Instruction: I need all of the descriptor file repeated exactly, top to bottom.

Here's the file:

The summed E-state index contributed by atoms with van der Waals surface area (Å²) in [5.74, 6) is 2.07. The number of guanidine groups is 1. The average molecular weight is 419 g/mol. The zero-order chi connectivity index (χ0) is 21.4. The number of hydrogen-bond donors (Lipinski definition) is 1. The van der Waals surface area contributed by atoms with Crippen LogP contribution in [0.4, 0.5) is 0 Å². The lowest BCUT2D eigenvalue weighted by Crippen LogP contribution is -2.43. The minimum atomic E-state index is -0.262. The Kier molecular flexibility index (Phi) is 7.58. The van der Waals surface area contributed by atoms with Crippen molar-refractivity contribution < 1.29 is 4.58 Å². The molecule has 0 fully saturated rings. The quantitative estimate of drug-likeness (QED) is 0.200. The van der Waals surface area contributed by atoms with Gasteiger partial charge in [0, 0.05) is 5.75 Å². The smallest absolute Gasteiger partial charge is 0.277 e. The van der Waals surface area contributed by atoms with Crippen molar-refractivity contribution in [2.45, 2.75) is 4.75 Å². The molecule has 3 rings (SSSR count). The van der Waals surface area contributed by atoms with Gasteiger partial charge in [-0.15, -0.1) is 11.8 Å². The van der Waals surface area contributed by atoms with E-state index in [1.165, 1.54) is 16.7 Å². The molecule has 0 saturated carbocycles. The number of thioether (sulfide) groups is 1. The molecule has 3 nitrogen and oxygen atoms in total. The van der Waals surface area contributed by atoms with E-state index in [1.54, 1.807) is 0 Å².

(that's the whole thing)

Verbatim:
The summed E-state index contributed by atoms with van der Waals surface area (Å²) in [5.74, 6) is 2.07. The number of guanidine groups is 1. The average molecular weight is 419 g/mol. The zero-order chi connectivity index (χ0) is 21.4. The number of hydrogen-bond donors (Lipinski definition) is 1. The van der Waals surface area contributed by atoms with Crippen LogP contribution in [0.4, 0.5) is 0 Å². The lowest BCUT2D eigenvalue weighted by Crippen LogP contribution is -2.43. The minimum atomic E-state index is -0.262. The Kier molecular flexibility index (Phi) is 7.58. The van der Waals surface area contributed by atoms with Crippen molar-refractivity contribution < 1.29 is 4.58 Å². The molecule has 0 fully saturated rings. The quantitative estimate of drug-likeness (QED) is 0.200. The van der Waals surface area contributed by atoms with Gasteiger partial charge in [0, 0.05) is 5.75 Å². The smallest absolute Gasteiger partial charge is 0.277 e. The van der Waals surface area contributed by atoms with Crippen molar-refractivity contribution in [2.45, 2.75) is 4.75 Å². The molecule has 3 rings (SSSR count). The van der Waals surface area contributed by atoms with Gasteiger partial charge in [-0.15, -0.1) is 11.8 Å². The van der Waals surface area contributed by atoms with E-state index in [1.165, 1.54) is 16.7 Å². The molecule has 0 saturated carbocycles. The number of thioether (sulfide) groups is 1. The molecule has 3 nitrogen and oxygen atoms in total. The van der Waals surface area contributed by atoms with E-state index in [1.54, 1.807) is 0 Å².